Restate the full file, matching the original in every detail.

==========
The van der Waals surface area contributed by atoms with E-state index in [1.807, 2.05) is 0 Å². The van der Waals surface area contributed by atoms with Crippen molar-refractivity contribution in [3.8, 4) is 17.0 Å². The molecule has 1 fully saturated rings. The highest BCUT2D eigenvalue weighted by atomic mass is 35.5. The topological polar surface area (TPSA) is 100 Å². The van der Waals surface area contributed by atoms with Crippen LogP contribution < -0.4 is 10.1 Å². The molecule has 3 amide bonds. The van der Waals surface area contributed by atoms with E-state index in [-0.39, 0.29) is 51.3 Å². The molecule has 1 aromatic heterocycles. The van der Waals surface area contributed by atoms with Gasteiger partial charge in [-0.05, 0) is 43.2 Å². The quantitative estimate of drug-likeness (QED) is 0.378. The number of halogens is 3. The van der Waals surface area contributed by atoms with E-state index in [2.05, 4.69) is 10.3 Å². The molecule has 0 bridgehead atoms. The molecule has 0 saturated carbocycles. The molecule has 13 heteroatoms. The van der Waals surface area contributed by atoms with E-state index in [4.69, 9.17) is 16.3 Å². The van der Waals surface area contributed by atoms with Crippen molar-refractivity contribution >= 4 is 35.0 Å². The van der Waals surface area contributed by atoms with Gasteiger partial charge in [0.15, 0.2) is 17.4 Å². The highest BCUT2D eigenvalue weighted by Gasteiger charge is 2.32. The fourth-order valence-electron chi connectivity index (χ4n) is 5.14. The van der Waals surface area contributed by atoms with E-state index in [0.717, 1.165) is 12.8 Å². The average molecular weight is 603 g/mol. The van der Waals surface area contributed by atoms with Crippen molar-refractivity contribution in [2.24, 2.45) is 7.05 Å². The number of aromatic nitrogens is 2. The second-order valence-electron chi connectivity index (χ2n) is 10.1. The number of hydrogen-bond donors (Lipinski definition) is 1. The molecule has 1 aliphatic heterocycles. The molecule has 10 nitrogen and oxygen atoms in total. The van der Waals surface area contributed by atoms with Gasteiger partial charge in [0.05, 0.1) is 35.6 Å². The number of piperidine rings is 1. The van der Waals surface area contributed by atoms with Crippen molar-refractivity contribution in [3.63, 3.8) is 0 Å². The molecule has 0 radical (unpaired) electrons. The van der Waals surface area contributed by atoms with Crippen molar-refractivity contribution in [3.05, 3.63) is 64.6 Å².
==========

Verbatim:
The van der Waals surface area contributed by atoms with E-state index in [1.807, 2.05) is 0 Å². The van der Waals surface area contributed by atoms with Crippen molar-refractivity contribution in [3.8, 4) is 17.0 Å². The molecule has 1 fully saturated rings. The highest BCUT2D eigenvalue weighted by atomic mass is 35.5. The topological polar surface area (TPSA) is 100 Å². The van der Waals surface area contributed by atoms with Crippen LogP contribution < -0.4 is 10.1 Å². The molecule has 3 amide bonds. The van der Waals surface area contributed by atoms with E-state index in [-0.39, 0.29) is 51.3 Å². The molecule has 1 aromatic heterocycles. The van der Waals surface area contributed by atoms with Gasteiger partial charge in [-0.05, 0) is 43.2 Å². The quantitative estimate of drug-likeness (QED) is 0.378. The number of halogens is 3. The van der Waals surface area contributed by atoms with E-state index in [2.05, 4.69) is 10.3 Å². The molecule has 0 bridgehead atoms. The molecule has 0 saturated carbocycles. The molecule has 13 heteroatoms. The van der Waals surface area contributed by atoms with E-state index in [4.69, 9.17) is 16.3 Å². The van der Waals surface area contributed by atoms with Crippen molar-refractivity contribution >= 4 is 35.0 Å². The van der Waals surface area contributed by atoms with Gasteiger partial charge in [0.15, 0.2) is 17.4 Å². The highest BCUT2D eigenvalue weighted by Gasteiger charge is 2.32. The fourth-order valence-electron chi connectivity index (χ4n) is 5.14. The van der Waals surface area contributed by atoms with E-state index in [0.717, 1.165) is 12.8 Å². The average molecular weight is 603 g/mol. The van der Waals surface area contributed by atoms with Crippen molar-refractivity contribution in [2.24, 2.45) is 7.05 Å². The number of aromatic nitrogens is 2. The second-order valence-electron chi connectivity index (χ2n) is 10.1. The number of hydrogen-bond donors (Lipinski definition) is 1. The molecule has 1 aliphatic heterocycles. The molecule has 10 nitrogen and oxygen atoms in total. The van der Waals surface area contributed by atoms with Gasteiger partial charge in [0.05, 0.1) is 35.6 Å². The number of piperidine rings is 1. The van der Waals surface area contributed by atoms with Crippen molar-refractivity contribution in [3.63, 3.8) is 0 Å². The molecule has 0 radical (unpaired) electrons. The van der Waals surface area contributed by atoms with Crippen molar-refractivity contribution in [3.05, 3.63) is 64.6 Å².